What is E-Discovery? By James Cortopassi

With the advent of the technological age, many centuries-old professions have altered and evolved; the legal profession is no exception. Many law firms now include a department or process devoted to e-discovery (electronic discovery), which is a necessary component of litigation. E-discovery takes place during the initial phase of litigation when legal professionals begin gathering all relevant information to the case. The process involves the collection of all electronic records, including word documents, audio and video files, e-mails, spreadsheets, and more. E-discovery can be an extremely complicated and time-consuming process, due to the vast expanse of electronically stored information (ESI) and records created and stored in a variety of manners, including network drives, personal computers, websites, and cell phones.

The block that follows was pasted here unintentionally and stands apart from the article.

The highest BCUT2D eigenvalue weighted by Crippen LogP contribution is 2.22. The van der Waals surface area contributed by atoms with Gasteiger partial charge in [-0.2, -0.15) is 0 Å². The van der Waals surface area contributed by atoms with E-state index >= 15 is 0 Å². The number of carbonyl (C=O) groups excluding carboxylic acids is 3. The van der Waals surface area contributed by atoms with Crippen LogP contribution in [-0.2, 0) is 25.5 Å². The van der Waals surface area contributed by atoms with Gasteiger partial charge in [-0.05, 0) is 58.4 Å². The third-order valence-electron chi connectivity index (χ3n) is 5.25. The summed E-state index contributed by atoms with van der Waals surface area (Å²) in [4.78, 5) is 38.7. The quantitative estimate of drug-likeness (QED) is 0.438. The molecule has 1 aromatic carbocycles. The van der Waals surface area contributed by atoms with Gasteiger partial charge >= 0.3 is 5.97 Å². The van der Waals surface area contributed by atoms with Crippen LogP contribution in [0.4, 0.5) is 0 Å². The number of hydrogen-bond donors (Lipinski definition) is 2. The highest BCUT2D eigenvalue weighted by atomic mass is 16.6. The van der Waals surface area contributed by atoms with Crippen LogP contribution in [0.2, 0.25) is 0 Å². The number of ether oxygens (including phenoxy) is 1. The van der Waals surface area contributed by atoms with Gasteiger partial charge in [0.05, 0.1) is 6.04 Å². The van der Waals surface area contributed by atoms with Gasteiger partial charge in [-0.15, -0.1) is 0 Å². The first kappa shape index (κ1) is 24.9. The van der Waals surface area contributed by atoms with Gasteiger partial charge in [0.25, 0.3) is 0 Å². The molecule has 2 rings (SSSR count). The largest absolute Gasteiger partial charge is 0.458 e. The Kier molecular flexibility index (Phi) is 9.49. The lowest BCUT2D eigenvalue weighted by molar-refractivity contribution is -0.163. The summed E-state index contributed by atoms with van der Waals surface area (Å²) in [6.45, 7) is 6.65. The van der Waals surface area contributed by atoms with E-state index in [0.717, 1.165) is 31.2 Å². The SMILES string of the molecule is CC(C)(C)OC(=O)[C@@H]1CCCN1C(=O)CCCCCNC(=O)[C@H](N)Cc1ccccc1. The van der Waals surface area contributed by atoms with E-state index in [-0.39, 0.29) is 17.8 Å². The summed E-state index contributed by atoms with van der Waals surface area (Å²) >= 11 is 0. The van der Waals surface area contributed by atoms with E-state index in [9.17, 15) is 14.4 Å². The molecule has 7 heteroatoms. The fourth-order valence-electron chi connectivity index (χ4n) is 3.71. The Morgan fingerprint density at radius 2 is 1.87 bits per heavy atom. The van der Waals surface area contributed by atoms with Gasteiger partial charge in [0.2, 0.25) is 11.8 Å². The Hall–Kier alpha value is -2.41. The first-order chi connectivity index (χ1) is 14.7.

E-discovery was officially added to the Federal Rules of Civil Procedure in 2006 through amendments and revisions and additions to already existing rules. The idea of altering the Federal Rules was first introduced in 1996 and thoroughly investigated by the Advisory Committee on Civil Rights in 2000.

About the author: James Cortopassi has more than 15 years of experience in the legal profession. James Cortopassi is a leader in Litigation Support and eDiscovery Services in New Jersey. Mr. Cortopassi services litigation that is voluminous in ESI and require advanced search techniques, including, sophisticated culling process, latent semantic analysis/indexing and predictive coding.
E-discovery was officially added to the Federal Rules of Civil Procedure in 2006 through amendments and revisions and additions to already existing rules. The idea of altering the Federal Rules was first introduced in 1996 and thoroughly investigated by the Advisory Committee on Civil Rights in 2000.

About the author: James Cortopassi has more than 15 years of experience in the legal profession. James Cortopassi is a leader in Litigation Support and eDiscovery Services in New Jersey. Mr. Cortopassi services litigation that is voluminous in ESI and require advanced search techniques, including, sophisticated culling process, latent semantic analysis/indexing and predictive coding.

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